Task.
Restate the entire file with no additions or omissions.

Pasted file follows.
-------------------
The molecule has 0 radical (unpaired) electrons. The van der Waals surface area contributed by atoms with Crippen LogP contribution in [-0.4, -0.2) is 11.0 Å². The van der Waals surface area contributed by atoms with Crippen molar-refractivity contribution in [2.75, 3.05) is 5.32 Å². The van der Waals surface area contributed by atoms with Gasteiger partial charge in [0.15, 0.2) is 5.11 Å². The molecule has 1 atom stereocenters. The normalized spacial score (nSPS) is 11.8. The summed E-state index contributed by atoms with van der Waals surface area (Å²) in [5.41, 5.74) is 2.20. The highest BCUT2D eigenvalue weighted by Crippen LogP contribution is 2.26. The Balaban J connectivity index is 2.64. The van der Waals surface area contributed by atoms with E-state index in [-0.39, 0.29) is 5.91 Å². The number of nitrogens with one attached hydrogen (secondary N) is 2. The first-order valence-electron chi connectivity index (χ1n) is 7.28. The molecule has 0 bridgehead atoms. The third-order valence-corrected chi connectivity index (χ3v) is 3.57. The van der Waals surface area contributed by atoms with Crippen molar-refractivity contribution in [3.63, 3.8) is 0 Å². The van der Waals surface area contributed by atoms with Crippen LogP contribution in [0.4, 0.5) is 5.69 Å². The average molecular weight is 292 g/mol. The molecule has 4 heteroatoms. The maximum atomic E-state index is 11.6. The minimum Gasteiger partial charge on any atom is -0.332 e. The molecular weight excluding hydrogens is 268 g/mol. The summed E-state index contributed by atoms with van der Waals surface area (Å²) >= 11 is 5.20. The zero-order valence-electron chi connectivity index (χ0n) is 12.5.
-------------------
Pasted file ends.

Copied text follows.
The molecule has 0 radical (unpaired) electrons. The van der Waals surface area contributed by atoms with Crippen LogP contribution in [-0.4, -0.2) is 11.0 Å². The van der Waals surface area contributed by atoms with Crippen molar-refractivity contribution in [2.75, 3.05) is 5.32 Å². The van der Waals surface area contributed by atoms with Gasteiger partial charge in [0.15, 0.2) is 5.11 Å². The molecule has 1 atom stereocenters. The normalized spacial score (nSPS) is 11.8. The summed E-state index contributed by atoms with van der Waals surface area (Å²) in [5.41, 5.74) is 2.20. The highest BCUT2D eigenvalue weighted by Crippen LogP contribution is 2.26. The Balaban J connectivity index is 2.64. The van der Waals surface area contributed by atoms with E-state index in [-0.39, 0.29) is 5.91 Å². The number of nitrogens with one attached hydrogen (secondary N) is 2. The first-order valence-electron chi connectivity index (χ1n) is 7.28. The molecule has 0 bridgehead atoms. The third-order valence-corrected chi connectivity index (χ3v) is 3.57. The van der Waals surface area contributed by atoms with Crippen molar-refractivity contribution in [3.63, 3.8) is 0 Å². The van der Waals surface area contributed by atoms with Crippen LogP contribution in [0.4, 0.5) is 5.69 Å². The average molecular weight is 292 g/mol. The molecule has 4 heteroatoms. The maximum atomic E-state index is 11.6. The minimum Gasteiger partial charge on any atom is -0.332 e. The molecular weight excluding hydrogens is 268 g/mol. The summed E-state index contributed by atoms with van der Waals surface area (Å²) >= 11 is 5.20. The zero-order valence-electron chi connectivity index (χ0n) is 12.5.